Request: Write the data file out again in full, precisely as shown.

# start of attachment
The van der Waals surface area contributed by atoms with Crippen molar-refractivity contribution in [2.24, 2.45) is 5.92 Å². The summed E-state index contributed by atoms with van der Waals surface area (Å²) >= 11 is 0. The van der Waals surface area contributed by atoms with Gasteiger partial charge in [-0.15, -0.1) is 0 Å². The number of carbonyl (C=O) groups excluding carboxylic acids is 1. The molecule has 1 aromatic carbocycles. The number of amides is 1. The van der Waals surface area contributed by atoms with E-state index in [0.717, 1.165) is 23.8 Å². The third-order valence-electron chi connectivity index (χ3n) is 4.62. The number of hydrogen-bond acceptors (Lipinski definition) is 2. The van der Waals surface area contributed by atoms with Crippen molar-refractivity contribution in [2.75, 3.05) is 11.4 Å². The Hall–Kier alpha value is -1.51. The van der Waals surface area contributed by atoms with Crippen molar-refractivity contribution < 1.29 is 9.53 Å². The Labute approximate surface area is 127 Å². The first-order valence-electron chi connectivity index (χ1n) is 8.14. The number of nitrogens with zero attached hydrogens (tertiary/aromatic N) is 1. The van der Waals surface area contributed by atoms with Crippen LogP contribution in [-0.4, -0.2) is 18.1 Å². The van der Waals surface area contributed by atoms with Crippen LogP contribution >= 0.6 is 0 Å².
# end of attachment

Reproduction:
The van der Waals surface area contributed by atoms with Crippen molar-refractivity contribution in [2.24, 2.45) is 5.92 Å². The summed E-state index contributed by atoms with van der Waals surface area (Å²) >= 11 is 0. The van der Waals surface area contributed by atoms with Gasteiger partial charge in [-0.15, -0.1) is 0 Å². The number of carbonyl (C=O) groups excluding carboxylic acids is 1. The molecule has 1 aromatic carbocycles. The number of amides is 1. The van der Waals surface area contributed by atoms with E-state index in [0.717, 1.165) is 23.8 Å². The third-order valence-electron chi connectivity index (χ3n) is 4.62. The number of hydrogen-bond acceptors (Lipinski definition) is 2. The van der Waals surface area contributed by atoms with Crippen molar-refractivity contribution in [2.75, 3.05) is 11.4 Å². The Hall–Kier alpha value is -1.51. The van der Waals surface area contributed by atoms with Crippen molar-refractivity contribution < 1.29 is 9.53 Å². The Labute approximate surface area is 127 Å². The first-order valence-electron chi connectivity index (χ1n) is 8.14. The number of nitrogens with zero attached hydrogens (tertiary/aromatic N) is 1. The van der Waals surface area contributed by atoms with Crippen LogP contribution in [-0.4, -0.2) is 18.1 Å². The van der Waals surface area contributed by atoms with Crippen LogP contribution >= 0.6 is 0 Å².